Africa and indeed the African Diaspora is the home of very delicious, classic and even spiritual meals. At ILoveAfrica, we love to share very exotic meal recipes from all over the continent; and today, in the spirit of the celebration of Gambia’s 57th independence anniversary which was only a few days ago (February 18th); we have Domoda, a delicious peanut stew.
Domoda is the national dish of Gambia. It is a delicious “groundnut stew” (peanuts) consisting of whatever vegetable happens to be available, typically pumpkin or sweet potatoes, and a saucy base. Whether vegetarian or including meat, the base is pretty consistent: A rich and flavorful sauce featuring ground peanut paste (or natural, unsweetened peanut butter), fresh tomatoes, and tomato paste. Caramelized onions, chicken and tomato stock, and hot chili peppers are also added.
Situated in West Africa, Gambia was a British commonwealth until 1965 when it gained independence. The land is relatively more fertile than other parts of Africa and Gambia’s economy is dominated by farming, fishing and tourism. Thus, they’re able to grow things like the pumpkins and sweet potatoes that are common to Gambian cuisine.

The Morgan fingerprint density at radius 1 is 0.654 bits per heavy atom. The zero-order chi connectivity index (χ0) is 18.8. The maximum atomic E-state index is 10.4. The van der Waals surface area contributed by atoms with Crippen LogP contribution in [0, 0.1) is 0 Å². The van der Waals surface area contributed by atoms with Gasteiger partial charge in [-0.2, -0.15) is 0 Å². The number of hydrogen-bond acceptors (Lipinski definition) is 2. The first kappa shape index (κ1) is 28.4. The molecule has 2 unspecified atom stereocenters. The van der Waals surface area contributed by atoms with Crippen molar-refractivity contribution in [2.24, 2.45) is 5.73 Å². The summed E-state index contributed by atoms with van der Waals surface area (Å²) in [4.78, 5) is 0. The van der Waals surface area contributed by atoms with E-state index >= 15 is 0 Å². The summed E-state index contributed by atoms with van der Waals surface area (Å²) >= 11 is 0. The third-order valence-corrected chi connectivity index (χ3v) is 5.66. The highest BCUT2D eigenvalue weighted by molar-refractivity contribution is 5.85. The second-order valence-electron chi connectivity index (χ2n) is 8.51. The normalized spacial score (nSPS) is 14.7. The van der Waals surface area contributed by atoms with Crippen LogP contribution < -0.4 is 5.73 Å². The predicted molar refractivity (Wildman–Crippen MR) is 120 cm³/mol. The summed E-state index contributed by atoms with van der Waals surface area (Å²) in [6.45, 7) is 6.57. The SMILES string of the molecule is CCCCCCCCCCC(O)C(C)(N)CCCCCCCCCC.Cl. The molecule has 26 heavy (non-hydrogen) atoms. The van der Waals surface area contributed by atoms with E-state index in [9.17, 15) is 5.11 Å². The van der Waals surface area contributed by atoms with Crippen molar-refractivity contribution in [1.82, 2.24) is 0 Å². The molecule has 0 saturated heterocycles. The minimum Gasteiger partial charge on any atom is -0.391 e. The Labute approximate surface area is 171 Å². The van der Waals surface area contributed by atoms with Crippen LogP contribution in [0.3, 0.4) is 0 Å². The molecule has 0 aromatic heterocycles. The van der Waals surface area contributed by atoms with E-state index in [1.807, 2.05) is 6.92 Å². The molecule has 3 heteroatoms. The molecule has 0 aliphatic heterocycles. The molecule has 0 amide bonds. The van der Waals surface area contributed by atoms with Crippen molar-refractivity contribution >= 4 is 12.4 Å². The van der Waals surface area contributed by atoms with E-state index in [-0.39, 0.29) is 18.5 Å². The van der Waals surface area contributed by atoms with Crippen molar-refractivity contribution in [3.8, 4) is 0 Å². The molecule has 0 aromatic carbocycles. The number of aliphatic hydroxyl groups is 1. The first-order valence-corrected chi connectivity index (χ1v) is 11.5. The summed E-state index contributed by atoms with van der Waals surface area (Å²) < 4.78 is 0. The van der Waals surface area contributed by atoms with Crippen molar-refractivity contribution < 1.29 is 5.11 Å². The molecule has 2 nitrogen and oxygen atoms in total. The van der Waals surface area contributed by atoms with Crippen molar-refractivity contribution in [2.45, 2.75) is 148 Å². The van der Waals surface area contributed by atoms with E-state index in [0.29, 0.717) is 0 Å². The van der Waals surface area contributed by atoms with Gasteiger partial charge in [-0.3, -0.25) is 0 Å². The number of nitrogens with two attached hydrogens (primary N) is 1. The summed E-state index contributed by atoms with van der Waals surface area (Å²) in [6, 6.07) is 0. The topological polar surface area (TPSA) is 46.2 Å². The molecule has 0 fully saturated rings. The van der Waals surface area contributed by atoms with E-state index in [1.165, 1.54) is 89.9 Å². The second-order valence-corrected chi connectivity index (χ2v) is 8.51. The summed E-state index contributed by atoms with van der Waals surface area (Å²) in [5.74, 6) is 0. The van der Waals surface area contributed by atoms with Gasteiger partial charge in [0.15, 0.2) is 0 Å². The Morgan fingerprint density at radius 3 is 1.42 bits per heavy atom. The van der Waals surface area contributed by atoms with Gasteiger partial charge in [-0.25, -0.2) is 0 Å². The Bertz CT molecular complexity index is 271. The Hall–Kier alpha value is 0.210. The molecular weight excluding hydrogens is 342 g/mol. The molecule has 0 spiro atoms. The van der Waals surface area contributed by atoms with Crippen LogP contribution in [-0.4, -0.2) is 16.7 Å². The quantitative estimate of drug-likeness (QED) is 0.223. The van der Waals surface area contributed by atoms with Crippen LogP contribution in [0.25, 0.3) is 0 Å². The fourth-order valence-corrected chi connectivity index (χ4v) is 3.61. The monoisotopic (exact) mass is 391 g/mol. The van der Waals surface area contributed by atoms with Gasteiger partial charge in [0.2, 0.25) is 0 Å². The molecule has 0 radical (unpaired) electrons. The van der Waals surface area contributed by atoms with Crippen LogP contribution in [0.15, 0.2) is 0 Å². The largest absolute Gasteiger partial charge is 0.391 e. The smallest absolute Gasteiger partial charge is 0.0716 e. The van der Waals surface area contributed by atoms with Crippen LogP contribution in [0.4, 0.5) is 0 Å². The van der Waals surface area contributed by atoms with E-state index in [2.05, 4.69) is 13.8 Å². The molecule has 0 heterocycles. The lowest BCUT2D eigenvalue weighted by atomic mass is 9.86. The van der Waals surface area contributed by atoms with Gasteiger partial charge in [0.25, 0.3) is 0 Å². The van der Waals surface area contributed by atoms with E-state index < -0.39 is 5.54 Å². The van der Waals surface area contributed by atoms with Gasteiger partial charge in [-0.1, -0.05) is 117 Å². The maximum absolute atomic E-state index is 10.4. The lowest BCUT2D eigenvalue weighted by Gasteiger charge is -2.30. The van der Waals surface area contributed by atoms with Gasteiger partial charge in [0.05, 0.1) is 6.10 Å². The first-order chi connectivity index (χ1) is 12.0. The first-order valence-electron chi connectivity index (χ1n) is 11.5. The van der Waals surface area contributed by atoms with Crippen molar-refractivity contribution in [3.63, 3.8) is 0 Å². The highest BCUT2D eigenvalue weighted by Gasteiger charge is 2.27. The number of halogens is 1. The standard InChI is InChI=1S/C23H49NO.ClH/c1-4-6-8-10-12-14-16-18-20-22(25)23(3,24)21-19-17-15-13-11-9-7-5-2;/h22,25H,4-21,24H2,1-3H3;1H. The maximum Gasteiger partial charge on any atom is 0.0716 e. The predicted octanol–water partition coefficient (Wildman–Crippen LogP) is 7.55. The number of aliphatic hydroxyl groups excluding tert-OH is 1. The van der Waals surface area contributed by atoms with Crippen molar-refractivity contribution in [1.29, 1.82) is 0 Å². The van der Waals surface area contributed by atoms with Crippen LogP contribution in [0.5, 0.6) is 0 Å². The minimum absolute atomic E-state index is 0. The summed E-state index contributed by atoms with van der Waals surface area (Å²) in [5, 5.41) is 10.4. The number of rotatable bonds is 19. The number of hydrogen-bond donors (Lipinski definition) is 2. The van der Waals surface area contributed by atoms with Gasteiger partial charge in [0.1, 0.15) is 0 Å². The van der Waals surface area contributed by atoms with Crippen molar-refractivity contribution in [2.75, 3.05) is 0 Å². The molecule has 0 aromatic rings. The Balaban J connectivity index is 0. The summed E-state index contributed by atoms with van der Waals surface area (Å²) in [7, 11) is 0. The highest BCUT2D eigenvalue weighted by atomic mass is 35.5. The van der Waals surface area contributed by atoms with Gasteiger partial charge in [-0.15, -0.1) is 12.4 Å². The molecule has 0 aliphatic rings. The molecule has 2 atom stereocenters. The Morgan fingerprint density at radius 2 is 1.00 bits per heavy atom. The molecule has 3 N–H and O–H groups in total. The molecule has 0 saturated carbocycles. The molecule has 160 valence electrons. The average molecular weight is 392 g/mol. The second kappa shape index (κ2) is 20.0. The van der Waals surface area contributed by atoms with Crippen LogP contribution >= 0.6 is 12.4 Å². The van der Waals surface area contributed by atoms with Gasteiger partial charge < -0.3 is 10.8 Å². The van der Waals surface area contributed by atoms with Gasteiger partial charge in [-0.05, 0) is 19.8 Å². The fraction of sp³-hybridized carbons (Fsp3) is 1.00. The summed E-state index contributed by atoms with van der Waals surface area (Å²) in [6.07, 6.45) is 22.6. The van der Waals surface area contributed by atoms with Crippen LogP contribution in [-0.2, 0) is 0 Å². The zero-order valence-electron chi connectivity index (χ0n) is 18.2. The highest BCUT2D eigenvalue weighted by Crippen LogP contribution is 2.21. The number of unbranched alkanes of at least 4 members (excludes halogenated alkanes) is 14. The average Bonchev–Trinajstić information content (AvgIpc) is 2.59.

Ingredients For Domoda
- 1 large onion, finely diced
- 4 cloves garlic, finely chopped
- 6 large tomatoes, roughly chopped or 1 tin chopped tomatoes
- 2 red or green chillies, finely sliced
- ½ – 1 tsp chilli powder (depending on how much heat you like)
- 2 tsp ground cumin (optional)
- 200g smooth peanut butter
- 3 tbsp tomato puree
- 800g sweet potato, butternut squash or pumpkin, peeled and cut into bite-sized chunks
- Juice of half lemon
- Oil for frying
- Fry the onion and the fresh chilli until the onion is soft and golden.
- Add the garlic and chilli powder and fry for a further 1-2 minutes.
- Stir in the tomatoes, peanut butter, tomato puree and sweet potato before adding the stock.
- Bring to the boil and then simmer for 35-45 minutes until reduced and thickened and the sweet potato is soft.
- Add the lemon juice, stir through and adjust seasoning if necessary.